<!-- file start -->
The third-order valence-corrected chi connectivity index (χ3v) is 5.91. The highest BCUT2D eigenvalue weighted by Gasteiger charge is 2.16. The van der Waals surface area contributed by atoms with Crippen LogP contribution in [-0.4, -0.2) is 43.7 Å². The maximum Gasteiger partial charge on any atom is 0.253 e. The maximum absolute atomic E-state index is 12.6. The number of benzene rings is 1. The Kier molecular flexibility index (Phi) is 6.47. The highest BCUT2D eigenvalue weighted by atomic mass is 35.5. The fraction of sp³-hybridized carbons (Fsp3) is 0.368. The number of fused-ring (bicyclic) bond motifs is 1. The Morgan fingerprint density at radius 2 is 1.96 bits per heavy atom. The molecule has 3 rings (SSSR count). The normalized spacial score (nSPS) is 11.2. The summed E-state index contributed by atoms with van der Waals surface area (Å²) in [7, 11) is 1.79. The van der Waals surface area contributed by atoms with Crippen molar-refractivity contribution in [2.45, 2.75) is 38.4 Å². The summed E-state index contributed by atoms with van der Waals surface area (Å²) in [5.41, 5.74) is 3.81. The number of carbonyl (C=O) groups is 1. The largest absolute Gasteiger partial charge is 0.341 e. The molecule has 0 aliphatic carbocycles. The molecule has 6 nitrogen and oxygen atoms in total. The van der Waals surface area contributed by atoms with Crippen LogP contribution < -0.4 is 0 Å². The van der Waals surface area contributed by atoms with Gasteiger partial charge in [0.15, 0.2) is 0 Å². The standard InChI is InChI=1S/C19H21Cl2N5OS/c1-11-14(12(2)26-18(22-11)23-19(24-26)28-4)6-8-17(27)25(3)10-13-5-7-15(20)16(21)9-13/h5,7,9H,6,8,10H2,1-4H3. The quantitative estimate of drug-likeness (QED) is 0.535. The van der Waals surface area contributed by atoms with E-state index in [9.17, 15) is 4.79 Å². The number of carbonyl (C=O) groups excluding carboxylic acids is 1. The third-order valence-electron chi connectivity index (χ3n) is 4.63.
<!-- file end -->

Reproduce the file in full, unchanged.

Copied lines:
The third-order valence-corrected chi connectivity index (χ3v) is 5.91. The highest BCUT2D eigenvalue weighted by Gasteiger charge is 2.16. The van der Waals surface area contributed by atoms with Crippen LogP contribution in [-0.4, -0.2) is 43.7 Å². The maximum Gasteiger partial charge on any atom is 0.253 e. The maximum absolute atomic E-state index is 12.6. The number of benzene rings is 1. The Kier molecular flexibility index (Phi) is 6.47. The highest BCUT2D eigenvalue weighted by atomic mass is 35.5. The fraction of sp³-hybridized carbons (Fsp3) is 0.368. The number of fused-ring (bicyclic) bond motifs is 1. The Morgan fingerprint density at radius 2 is 1.96 bits per heavy atom. The molecule has 3 rings (SSSR count). The normalized spacial score (nSPS) is 11.2. The summed E-state index contributed by atoms with van der Waals surface area (Å²) in [7, 11) is 1.79. The van der Waals surface area contributed by atoms with Crippen molar-refractivity contribution in [2.45, 2.75) is 38.4 Å². The summed E-state index contributed by atoms with van der Waals surface area (Å²) in [5.41, 5.74) is 3.81. The number of carbonyl (C=O) groups is 1. The largest absolute Gasteiger partial charge is 0.341 e. The molecule has 0 aliphatic carbocycles. The molecule has 6 nitrogen and oxygen atoms in total. The van der Waals surface area contributed by atoms with Crippen LogP contribution < -0.4 is 0 Å². The van der Waals surface area contributed by atoms with Gasteiger partial charge in [0.15, 0.2) is 0 Å². The standard InChI is InChI=1S/C19H21Cl2N5OS/c1-11-14(12(2)26-18(22-11)23-19(24-26)28-4)6-8-17(27)25(3)10-13-5-7-15(20)16(21)9-13/h5,7,9H,6,8,10H2,1-4H3. The quantitative estimate of drug-likeness (QED) is 0.535. The van der Waals surface area contributed by atoms with E-state index in [9.17, 15) is 4.79 Å². The number of carbonyl (C=O) groups excluding carboxylic acids is 1. The third-order valence-electron chi connectivity index (χ3n) is 4.63.